Chile’s grape es­capes

Wine and dine at chic de­signer digs near San­ti­ago

The Weekend Australian - Travel - - TRAVEL & INDULGENCE - NATASHA DRAGUN

The mid­dle of Chile’s south­ern wine re­gion is, in the­ory, not the most ob­vi­ous lo­ca­tion for a build­ing de­signed to re­sem­ble Bil­bao’s Guggenheim Mu­seum. But when I glimpse the ti­ta­nium-roof struc­ture perched atop a hill of au­tum­nal grape vines, its waves bronzed in the af­ter­noon sun, the con­cept makes com­plete sense, and even more so when I learn the colour is in­tended as a tribute to Mil­lahue, this par­tic­u­lar neigh­bour­hood within the Cachapoal Val­ley, which trans­lates as “place of gold” in the lo­cal Ma­puche lan­guage.

The un­du­la­tions, I’m told, were in­spired by the sur­round­ing rolling fields. Dra­matic swaths of vine­yards tucked between the jagged Pa­cific coast and the foothills of the An­des, this part of the Chilean coun­try­side is easy to fall in love with. The slop­ing hills, val­leys, gorges and lakes; the Mediter­ranean cli­mate; plus the wind blow­ing off the ocean to the west in the morn­ing, hit­ting the An­des in the east, and then com­ing back to cool the re­gion in the evening — it all makes a par­tic­u­larly at­trac­tive prospect for grape grow­ers.

Within a two-hour drive of San­ti­ago, one of South Amer­ica’s most vi­brant cap­i­tals, it’s hard to believe Cachapoal and neigh­bour­ing Colch­agua val­leys were a tourist desert as re­cently as a decade ago. Ho­tels and restau­rants were con­ve­nient at best and char­ac­ter­less at worst, and the con­cept of cel­lar doors and win­ery tours was nonex­is­tent. To­day, the re­gion has a wine trail, ap­par­ently the first of its kind in the coun­try, link­ing ar­chi­tec­turally bold new es­tates. There are ex­cel­lent restau­rants, horse rid­ing, hot-air bal­loons, spas and even a hand­ful of ec­cen­tric craft cen­tres and mu­se­ums. And while the area can be vis­ited on a day trip from San­ti­ago, it would be a shame not to stay at a beau­ti­ful bou­tique prop­erty in the area. And that in­cludes the Guggenheim-es­que build­ing at Vina Vik es­tate.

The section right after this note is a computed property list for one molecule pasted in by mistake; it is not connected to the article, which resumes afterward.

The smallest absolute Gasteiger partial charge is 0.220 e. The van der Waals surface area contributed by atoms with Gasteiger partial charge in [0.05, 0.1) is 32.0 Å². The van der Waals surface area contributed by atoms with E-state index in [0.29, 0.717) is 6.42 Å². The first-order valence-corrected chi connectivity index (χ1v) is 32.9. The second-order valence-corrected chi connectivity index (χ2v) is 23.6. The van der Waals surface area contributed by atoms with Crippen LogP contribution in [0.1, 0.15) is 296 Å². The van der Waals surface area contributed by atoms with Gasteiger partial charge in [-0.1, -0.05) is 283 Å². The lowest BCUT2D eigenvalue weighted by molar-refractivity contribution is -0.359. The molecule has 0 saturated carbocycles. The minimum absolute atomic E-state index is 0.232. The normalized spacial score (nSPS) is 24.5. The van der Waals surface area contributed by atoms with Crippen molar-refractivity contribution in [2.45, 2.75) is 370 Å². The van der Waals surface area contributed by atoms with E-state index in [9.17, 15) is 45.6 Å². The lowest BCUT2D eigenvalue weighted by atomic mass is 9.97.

The brain­child of Nor­we­gian en­trepreneur and hote­lier Alexan­der Vik, Vina Vik es­tate cov­ers 4300ha, mostly planted with mal­bec, caber­net sauvi­gnon and carmenere, ar­guably Chile’s most fa­mous grape va­ri­ety. Ten years ago, there was noth­ing here but golden fields and plenty of po­ten­tial. With an am­bi­tious goal of pro­duc­ing South Amer­ica’s best wine, Vik set about cre­at­ing one of the con­ti­nent’s most note­wor­thy es­tates, with the ho­tel, its wines and its jaw-drop­ping semi-sub­ter­ranean cel­lar door all win­ning awards.

Opened in 2014, the ho­tel’s 22 gue­strooms were each con­ceived by a dif­fer­ent artist. Some are themed — think, For­nasetti and Her­mes — while others take in­spi­ra­tion from dif­fer­ent coun­tries, art styles and time pe­ri­ods. Takeo Hanazawa’s Shogun Suite comes with a low-slung bed, hi­noki wood tub in the bath­room and washi paper bed­side lights; the Valen­zuela Suite has huge red mu­rals by Chilean artist Se­bas­tian Valen­zuela and a Mon­dri­anstyle oak floor; and the Azulejo Suite nods to Por­tu­gal, its wall mu­rals crafted from hand­painted blue-and-white tiles.